Quake exposed killer structures

A source close to the Health Ministry, who asked not to be named, said that more than 2,200 may have died. Over 7000 people are known to have been injured.
  
The worst affected area was Boumerdes, some 50 km east of Algiers, where 955 people died. In the capital itself, the toll on Friday reached 501.
  
Entire apartment blocks crumbled like houses of cards in the quake measuring up to 6.8 on the Richter Scale, which struck just as families were getting ready for dinner.

Anger mounted among residents of the stricken town of Boumerdes who, delving with just sledgehammers and bare hands into the debris to find their loved ones, complained that help had come too late.
   
Some angrily accused builders of erecting unsafe structures in a quake-prone region.

"I have no family left. My wife, my daughter, my granddaughter, my son and my grandson are dead," said soccer coach and local celebrity Brahim Ramdani as he stood beside the flattened three-storey building which had been his home.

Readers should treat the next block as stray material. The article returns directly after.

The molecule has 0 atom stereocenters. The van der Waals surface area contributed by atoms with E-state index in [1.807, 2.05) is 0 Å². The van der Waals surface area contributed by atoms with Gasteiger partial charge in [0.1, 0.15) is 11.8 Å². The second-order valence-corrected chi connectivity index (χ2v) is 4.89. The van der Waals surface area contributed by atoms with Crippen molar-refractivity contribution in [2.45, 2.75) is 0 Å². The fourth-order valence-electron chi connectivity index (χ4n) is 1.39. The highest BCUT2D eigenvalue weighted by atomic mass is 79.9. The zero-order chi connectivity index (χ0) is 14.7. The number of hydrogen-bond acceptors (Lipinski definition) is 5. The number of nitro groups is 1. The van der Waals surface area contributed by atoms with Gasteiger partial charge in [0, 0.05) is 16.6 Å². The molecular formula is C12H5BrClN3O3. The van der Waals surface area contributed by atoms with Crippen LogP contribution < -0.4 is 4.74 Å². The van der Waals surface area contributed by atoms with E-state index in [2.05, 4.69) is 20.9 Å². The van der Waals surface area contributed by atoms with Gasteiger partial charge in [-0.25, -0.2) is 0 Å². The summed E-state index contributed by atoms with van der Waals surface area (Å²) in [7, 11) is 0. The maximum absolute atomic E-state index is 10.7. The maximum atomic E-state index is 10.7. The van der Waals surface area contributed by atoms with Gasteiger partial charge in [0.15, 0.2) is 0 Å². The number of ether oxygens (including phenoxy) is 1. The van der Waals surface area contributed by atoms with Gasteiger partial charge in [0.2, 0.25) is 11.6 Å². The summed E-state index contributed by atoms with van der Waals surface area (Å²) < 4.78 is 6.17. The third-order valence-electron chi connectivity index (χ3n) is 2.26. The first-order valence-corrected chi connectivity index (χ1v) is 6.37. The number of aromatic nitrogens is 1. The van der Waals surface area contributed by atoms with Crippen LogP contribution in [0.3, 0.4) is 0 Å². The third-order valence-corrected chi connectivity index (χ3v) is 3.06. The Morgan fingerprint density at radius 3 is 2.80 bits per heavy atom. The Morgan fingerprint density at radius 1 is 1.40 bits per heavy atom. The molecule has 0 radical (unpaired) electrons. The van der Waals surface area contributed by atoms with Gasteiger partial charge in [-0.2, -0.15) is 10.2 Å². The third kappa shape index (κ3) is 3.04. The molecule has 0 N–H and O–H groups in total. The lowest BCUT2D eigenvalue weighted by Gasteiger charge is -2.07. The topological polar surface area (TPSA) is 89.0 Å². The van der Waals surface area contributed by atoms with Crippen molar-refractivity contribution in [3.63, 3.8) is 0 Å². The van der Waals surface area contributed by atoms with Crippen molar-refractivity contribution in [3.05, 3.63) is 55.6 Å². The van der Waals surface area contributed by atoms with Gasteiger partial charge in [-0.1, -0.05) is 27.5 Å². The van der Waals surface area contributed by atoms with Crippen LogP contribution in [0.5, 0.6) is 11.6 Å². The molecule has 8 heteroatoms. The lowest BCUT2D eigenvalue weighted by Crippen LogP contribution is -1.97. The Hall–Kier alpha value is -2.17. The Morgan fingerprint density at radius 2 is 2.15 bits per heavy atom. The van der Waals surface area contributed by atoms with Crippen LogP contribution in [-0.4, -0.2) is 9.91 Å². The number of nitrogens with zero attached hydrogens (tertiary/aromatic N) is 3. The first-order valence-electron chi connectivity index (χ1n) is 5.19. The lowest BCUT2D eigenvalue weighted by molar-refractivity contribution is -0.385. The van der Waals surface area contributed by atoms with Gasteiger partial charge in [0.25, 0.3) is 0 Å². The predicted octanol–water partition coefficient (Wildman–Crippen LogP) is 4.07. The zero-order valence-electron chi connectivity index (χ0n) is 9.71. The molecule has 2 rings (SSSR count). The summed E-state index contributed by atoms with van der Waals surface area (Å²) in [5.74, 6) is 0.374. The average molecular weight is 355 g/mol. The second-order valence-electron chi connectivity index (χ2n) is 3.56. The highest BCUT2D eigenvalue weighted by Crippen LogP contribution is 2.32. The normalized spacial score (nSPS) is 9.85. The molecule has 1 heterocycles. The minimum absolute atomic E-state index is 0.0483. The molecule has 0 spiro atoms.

"I know you can't do anything about natural disasters, but I am angry because nobody came to help us."
   
In the city of Reghaia, just east of Algiers, a 10-storey block of 78 apartments collapsed. About 250 bodies had been pulled out so far, rescuers said. 

Many still trapped
 
Thousands are believed to be still trapped under tonnes of concrete and rubble,  in other areas of Reghaia, Boumerdes and Rouiba, which lie on the eastern outskirts of Algiers.

Aid in all forms poured in to Algeria from a host of countries and international organisations to help the north African country cope with the devastating earthquake.

Survivors are in a state of shock

The latest to arrive was a team of 75 rescue workers from Sweden with a dozen sniffer dogs and tonnes of relief material.

Russia has sent a team of more than 57 rescuers, including 24 doctors, and sniffer dogs, officials said. Teams from Germany, United Kingdom and Spain are already in Algiera.

As the rescue efforts intensified, people in Algeria's densely populated northern coastal region gingerly began returning to their homes. Many had spent the night outdoors, fearing aftershocks.